How to Increase Revenue in Self Storage Investing

Nov 17, 2023

Self-storage Revenue: How to Increase and Maximize Your Earnings

One of the crucial factors contributing to our success in the self-storage industry is our ability to boost self-storage revenue. It's not just a matter of acquiring and holding properties; it's about actively managing and operating these assets. We view self-storage as a business, not just an investment. Our goal is to be actively involved in enhancing revenue because in the realm of self-storage, which falls under commercial real estate, increasing revenue directly translates to an increase in value.

Why Self-Storage is a Lucrative Asset Class

Self-storage is a particularly unique asset class, and what sets it apart is its remarkable revenue-generating potential, which surpasses that of most other asset classes. This is why we are so passionate about it and why we have achieved such significant success. It's a meaningful and fast-paced industry, and it offers a hedge against inflation, primarily due to its lease structure. With month-to-month leases and a constant influx of customers, self-storage behaves more like a retail business than a traditional "lease and forget" asset class. It's precisely this characteristic that provides us with the opportunity to rapidly and significantly boost revenue.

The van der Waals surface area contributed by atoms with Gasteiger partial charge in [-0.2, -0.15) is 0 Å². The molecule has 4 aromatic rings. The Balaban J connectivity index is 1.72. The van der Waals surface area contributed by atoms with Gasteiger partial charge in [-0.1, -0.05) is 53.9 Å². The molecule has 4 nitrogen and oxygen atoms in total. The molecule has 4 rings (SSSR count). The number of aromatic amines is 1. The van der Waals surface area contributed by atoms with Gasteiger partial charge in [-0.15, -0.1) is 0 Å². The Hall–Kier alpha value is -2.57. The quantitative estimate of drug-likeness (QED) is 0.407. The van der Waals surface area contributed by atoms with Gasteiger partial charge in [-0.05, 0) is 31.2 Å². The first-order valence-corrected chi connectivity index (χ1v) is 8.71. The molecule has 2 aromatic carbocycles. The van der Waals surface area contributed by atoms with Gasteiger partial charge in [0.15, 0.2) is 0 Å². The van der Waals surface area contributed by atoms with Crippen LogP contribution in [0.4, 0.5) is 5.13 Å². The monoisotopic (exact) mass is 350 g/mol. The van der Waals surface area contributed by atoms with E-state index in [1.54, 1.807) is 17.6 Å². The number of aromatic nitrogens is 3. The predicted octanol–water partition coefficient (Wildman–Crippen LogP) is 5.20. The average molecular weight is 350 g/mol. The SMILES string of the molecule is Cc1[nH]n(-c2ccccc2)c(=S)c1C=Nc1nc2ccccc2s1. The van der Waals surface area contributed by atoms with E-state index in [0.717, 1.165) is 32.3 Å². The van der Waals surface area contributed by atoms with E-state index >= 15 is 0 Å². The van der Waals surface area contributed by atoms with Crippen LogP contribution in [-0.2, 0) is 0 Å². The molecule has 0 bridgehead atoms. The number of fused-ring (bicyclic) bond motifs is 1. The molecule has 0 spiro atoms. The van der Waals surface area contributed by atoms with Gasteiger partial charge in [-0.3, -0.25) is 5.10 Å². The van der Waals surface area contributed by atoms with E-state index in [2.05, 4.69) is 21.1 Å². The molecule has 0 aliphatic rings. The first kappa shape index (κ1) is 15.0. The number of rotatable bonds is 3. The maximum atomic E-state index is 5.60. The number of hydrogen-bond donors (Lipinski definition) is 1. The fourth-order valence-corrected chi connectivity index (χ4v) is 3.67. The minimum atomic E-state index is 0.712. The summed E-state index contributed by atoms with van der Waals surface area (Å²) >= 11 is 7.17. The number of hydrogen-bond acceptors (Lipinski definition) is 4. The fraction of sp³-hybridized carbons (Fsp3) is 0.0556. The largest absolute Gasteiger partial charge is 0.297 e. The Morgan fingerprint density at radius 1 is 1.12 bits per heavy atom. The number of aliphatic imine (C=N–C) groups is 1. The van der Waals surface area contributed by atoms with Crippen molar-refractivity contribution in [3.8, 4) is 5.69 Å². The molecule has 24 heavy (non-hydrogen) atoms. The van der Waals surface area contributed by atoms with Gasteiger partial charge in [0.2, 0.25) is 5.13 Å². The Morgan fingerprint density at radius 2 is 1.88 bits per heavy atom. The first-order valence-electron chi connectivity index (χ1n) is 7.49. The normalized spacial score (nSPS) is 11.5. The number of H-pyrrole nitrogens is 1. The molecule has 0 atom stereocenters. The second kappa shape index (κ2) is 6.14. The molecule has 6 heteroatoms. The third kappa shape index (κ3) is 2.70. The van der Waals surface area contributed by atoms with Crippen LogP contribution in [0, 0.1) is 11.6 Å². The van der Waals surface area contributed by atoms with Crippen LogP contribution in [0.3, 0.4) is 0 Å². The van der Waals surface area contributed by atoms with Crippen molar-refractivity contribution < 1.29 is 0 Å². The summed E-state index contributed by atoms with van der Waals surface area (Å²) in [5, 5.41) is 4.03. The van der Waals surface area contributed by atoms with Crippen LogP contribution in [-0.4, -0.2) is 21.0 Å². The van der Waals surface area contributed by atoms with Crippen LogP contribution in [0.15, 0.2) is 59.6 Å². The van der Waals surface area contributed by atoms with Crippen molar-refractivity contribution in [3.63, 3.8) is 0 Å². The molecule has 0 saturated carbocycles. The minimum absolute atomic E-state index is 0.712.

Revenue Potential: What to Look for When Buying a Self-Storage Facility

When you're looking to buy a self-storage facility, there are many things to consider, such as the consistency of revenue, occupancy, location, and what the facility is offering. However, one of the main focus areas you should be looking at is revenue potential. This means analyzing the current revenue and determining what it can be. The more revenue potential there is, the more opportunity there is for you to make money.